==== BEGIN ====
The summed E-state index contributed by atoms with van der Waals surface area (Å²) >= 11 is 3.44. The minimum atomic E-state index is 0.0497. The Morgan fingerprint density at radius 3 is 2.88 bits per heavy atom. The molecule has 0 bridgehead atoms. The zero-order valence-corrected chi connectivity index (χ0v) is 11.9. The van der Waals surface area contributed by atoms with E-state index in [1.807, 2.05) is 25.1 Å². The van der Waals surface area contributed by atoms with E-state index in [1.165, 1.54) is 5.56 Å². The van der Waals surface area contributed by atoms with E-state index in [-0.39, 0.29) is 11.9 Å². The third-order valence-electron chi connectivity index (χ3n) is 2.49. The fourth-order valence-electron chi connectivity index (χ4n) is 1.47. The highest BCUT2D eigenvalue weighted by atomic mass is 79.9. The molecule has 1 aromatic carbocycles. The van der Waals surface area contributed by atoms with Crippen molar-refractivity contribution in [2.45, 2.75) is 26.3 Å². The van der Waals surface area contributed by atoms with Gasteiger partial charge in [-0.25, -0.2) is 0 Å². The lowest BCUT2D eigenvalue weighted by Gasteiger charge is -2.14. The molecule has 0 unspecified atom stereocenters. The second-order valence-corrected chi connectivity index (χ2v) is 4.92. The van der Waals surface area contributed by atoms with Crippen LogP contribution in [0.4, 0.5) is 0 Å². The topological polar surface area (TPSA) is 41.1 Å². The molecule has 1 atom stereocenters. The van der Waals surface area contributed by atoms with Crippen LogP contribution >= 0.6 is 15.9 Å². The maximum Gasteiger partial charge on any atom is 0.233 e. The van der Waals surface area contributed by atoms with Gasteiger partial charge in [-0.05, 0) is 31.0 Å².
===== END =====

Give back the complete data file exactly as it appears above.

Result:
The summed E-state index contributed by atoms with van der Waals surface area (Å²) >= 11 is 3.44. The minimum atomic E-state index is 0.0497. The Morgan fingerprint density at radius 3 is 2.88 bits per heavy atom. The molecule has 0 bridgehead atoms. The zero-order valence-corrected chi connectivity index (χ0v) is 11.9. The van der Waals surface area contributed by atoms with E-state index in [1.807, 2.05) is 25.1 Å². The van der Waals surface area contributed by atoms with E-state index in [1.165, 1.54) is 5.56 Å². The van der Waals surface area contributed by atoms with E-state index in [-0.39, 0.29) is 11.9 Å². The third-order valence-electron chi connectivity index (χ3n) is 2.49. The fourth-order valence-electron chi connectivity index (χ4n) is 1.47. The highest BCUT2D eigenvalue weighted by atomic mass is 79.9. The molecule has 1 aromatic carbocycles. The van der Waals surface area contributed by atoms with Crippen molar-refractivity contribution in [2.45, 2.75) is 26.3 Å². The van der Waals surface area contributed by atoms with Gasteiger partial charge in [-0.25, -0.2) is 0 Å². The lowest BCUT2D eigenvalue weighted by Gasteiger charge is -2.14. The molecule has 0 unspecified atom stereocenters. The second-order valence-corrected chi connectivity index (χ2v) is 4.92. The van der Waals surface area contributed by atoms with Crippen LogP contribution in [0.4, 0.5) is 0 Å². The topological polar surface area (TPSA) is 41.1 Å². The molecule has 1 atom stereocenters. The van der Waals surface area contributed by atoms with Crippen LogP contribution >= 0.6 is 15.9 Å². The maximum Gasteiger partial charge on any atom is 0.233 e. The van der Waals surface area contributed by atoms with Gasteiger partial charge in [-0.05, 0) is 31.0 Å².